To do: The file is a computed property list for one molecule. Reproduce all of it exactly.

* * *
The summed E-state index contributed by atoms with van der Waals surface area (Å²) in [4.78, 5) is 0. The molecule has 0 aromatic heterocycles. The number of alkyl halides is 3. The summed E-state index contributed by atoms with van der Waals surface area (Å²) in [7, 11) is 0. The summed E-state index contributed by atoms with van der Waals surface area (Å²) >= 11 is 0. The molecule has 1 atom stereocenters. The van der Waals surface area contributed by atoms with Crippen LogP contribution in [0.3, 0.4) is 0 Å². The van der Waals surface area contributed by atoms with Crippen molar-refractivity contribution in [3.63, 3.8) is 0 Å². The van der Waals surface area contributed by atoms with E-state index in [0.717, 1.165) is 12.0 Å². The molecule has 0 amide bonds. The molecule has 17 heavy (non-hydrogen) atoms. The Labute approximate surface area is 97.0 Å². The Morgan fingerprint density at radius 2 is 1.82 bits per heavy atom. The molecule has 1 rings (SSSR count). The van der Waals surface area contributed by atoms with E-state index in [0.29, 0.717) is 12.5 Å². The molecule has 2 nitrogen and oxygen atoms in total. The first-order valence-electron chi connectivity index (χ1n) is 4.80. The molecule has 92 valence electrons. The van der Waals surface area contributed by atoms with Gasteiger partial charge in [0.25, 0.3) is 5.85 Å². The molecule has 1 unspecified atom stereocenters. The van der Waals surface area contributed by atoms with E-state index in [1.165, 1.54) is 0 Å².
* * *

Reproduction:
The summed E-state index contributed by atoms with van der Waals surface area (Å²) in [4.78, 5) is 0. The molecule has 0 aromatic heterocycles. The number of alkyl halides is 3. The summed E-state index contributed by atoms with van der Waals surface area (Å²) in [7, 11) is 0. The summed E-state index contributed by atoms with van der Waals surface area (Å²) >= 11 is 0. The molecule has 1 atom stereocenters. The van der Waals surface area contributed by atoms with Crippen LogP contribution in [0.3, 0.4) is 0 Å². The van der Waals surface area contributed by atoms with Crippen molar-refractivity contribution in [3.63, 3.8) is 0 Å². The van der Waals surface area contributed by atoms with E-state index in [0.717, 1.165) is 12.0 Å². The molecule has 0 amide bonds. The molecule has 17 heavy (non-hydrogen) atoms. The Labute approximate surface area is 97.0 Å². The Morgan fingerprint density at radius 2 is 1.82 bits per heavy atom. The molecule has 1 rings (SSSR count). The van der Waals surface area contributed by atoms with E-state index in [0.29, 0.717) is 12.5 Å². The molecule has 2 nitrogen and oxygen atoms in total. The first-order valence-electron chi connectivity index (χ1n) is 4.80. The molecule has 92 valence electrons. The van der Waals surface area contributed by atoms with Gasteiger partial charge in [0.25, 0.3) is 5.85 Å². The molecule has 1 unspecified atom stereocenters. The van der Waals surface area contributed by atoms with E-state index in [1.165, 1.54) is 0 Å².